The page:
Many older cars suffer from ‘headlight fade’ as you can see in the image above – this fade is due to the degradation of the plastic or simply due to the lacquer failing over time. This matt, musty finish is enough to reduce the power of your lighting and perhaps even upset the beam pattern.
Ultimately this is a potential MOT fail, but at the very least, creates blurred vision– don’t worry though as it is a simple fix from a local car cleaning expert or if you are a do-it-yourself kind of person, headlight restoration kits can be bought at humble money from most motor factors.
I mentioned there about headlight ‘beam pattern’ and this is something that is checked at every MOT and in my opinion should be checked a couple of times a year by a mechanic with the right machine to check headlight alignment.
Also use your lights and indicators at all times, even when you don’t think you need to, its good practice to ALWAYS use them! All too often I see cars swerving from their lane, into an oncoming lane with no signals on either turn of the wheel whilst passing parked cars or cyclists, this is not only illegal, but dangerous!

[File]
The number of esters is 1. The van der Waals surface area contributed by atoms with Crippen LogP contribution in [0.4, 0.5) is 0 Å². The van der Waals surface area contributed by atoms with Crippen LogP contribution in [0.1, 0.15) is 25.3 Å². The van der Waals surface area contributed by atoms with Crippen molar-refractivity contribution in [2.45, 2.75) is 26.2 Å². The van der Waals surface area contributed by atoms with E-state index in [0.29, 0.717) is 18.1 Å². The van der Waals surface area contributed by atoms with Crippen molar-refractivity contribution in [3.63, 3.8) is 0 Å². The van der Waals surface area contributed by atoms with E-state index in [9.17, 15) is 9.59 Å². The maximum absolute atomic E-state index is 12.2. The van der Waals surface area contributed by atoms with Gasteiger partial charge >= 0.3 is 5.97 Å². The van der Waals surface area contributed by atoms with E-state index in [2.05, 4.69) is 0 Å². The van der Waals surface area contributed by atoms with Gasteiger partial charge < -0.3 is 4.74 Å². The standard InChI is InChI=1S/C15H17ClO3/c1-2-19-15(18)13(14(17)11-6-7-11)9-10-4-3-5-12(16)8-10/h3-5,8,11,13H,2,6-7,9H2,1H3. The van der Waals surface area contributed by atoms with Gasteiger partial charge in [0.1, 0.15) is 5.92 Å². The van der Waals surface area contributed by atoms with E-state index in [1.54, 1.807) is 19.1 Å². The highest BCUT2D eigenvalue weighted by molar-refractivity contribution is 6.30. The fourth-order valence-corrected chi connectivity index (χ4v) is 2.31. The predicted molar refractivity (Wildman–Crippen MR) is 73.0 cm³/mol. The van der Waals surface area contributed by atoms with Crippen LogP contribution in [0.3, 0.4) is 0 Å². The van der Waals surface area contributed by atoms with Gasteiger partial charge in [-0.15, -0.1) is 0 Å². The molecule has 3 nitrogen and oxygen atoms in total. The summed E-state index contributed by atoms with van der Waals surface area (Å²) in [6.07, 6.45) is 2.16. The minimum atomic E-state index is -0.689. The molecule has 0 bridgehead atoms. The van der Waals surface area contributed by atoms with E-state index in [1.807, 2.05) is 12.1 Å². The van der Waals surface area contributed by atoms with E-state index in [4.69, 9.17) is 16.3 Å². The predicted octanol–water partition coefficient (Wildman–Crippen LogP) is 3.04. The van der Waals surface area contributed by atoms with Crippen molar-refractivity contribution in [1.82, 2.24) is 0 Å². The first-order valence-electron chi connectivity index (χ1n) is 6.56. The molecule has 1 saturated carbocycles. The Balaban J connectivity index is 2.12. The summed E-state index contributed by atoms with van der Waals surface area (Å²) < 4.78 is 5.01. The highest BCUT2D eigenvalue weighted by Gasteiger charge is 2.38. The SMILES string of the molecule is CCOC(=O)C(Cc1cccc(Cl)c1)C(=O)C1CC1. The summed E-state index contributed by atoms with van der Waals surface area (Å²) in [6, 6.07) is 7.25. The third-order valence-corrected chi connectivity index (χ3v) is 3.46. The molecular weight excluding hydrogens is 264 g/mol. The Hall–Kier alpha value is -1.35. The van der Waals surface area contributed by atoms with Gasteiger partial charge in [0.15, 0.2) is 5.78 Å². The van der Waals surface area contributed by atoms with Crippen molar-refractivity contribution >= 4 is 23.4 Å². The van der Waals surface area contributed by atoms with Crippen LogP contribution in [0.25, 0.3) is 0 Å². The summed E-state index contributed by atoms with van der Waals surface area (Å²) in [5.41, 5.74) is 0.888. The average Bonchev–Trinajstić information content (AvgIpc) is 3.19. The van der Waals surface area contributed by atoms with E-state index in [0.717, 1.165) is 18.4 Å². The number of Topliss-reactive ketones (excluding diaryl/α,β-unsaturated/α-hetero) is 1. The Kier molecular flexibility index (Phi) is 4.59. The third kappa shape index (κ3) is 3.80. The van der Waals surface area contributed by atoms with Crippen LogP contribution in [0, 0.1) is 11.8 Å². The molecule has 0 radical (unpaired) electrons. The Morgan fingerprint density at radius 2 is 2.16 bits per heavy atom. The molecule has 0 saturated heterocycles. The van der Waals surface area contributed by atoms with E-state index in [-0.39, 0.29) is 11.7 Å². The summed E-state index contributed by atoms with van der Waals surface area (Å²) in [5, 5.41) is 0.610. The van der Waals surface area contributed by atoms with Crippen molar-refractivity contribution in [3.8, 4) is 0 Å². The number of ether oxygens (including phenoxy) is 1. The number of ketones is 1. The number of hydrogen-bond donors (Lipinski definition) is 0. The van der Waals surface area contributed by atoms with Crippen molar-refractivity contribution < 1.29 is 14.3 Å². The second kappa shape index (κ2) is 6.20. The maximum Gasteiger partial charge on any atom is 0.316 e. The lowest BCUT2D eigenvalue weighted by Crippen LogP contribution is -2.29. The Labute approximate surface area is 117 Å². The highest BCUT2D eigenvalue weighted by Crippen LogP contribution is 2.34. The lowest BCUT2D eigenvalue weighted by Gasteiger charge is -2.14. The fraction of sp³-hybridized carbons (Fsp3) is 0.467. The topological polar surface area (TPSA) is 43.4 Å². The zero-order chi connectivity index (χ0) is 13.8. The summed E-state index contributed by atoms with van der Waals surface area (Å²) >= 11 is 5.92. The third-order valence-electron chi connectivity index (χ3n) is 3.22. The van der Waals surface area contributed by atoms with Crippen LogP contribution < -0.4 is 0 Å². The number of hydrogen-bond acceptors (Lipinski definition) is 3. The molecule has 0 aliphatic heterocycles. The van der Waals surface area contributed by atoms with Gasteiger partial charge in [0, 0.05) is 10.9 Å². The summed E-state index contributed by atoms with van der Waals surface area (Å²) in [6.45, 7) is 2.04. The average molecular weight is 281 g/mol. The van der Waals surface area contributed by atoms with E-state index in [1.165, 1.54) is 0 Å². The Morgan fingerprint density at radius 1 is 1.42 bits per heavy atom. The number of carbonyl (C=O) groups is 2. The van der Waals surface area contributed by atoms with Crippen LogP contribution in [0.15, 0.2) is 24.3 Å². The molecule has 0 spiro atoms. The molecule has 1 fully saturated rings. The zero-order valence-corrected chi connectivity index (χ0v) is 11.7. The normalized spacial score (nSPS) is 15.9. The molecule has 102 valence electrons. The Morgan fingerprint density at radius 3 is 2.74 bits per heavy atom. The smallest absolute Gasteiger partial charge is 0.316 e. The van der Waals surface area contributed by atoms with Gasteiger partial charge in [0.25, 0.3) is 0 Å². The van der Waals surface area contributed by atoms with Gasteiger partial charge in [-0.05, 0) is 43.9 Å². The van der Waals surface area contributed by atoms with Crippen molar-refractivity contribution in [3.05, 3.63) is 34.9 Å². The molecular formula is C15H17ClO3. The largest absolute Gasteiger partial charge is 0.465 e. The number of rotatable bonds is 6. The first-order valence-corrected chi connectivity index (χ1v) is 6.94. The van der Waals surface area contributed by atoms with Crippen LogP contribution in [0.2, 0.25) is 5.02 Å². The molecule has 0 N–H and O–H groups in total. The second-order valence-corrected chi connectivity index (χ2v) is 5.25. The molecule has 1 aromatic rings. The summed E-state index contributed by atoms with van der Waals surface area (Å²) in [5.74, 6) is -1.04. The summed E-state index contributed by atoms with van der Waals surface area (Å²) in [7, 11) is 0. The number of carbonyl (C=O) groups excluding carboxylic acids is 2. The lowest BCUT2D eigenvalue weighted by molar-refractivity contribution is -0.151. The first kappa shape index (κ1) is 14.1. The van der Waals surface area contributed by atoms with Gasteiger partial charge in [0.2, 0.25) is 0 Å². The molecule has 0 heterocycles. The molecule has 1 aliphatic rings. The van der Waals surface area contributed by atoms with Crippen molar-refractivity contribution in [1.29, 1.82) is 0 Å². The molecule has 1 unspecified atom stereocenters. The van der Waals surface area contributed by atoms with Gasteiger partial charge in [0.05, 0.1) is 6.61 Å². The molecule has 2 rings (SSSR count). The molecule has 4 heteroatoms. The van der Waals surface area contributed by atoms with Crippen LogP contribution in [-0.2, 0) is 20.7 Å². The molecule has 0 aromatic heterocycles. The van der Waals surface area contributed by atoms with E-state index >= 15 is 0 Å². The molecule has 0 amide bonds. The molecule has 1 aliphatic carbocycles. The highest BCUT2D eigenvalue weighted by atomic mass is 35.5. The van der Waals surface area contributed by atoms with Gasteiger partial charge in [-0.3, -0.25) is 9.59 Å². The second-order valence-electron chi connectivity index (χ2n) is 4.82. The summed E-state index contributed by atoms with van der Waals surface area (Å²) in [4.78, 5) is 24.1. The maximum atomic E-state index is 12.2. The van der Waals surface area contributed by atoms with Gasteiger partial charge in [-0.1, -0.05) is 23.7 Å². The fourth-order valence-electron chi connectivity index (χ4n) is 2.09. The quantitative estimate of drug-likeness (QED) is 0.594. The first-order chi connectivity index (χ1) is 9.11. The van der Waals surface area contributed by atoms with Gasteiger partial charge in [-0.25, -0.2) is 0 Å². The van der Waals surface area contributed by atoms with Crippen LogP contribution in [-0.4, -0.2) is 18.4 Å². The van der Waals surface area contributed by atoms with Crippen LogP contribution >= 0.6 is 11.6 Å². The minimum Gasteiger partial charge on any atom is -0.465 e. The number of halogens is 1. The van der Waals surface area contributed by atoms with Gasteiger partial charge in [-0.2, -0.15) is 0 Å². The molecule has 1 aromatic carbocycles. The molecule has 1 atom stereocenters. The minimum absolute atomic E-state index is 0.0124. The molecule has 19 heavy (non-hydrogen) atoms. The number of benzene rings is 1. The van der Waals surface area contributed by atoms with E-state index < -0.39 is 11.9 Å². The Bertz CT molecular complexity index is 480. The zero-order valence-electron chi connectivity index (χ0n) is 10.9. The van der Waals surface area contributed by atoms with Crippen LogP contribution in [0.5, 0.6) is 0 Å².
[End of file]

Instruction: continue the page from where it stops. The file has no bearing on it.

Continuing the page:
Vision on the roads is also helped by keeping windows clear of internal condensation as well as removing dirt and grim outside, aided with the help of good wipers. Before setting off on a journey, especially when it is wet, allow time to demist the inside windows FULLY before setting off.
Use air conditioning if your car has it, at a mild temperature, as this will dry the air within the cabin and clear the windows more effectively. Also when driving, it’s a good habit to always keep your blower on its lowest fan setting to keep air circulating rather than turning the fan on and off constantly.
Be sure your wipers themselves are in good condition, free from rips or tears, are supple and cleaned frequently. Additionally, keep your washer fluid reservoir topped up with water and in winter add an antifreeze/cleaning additive.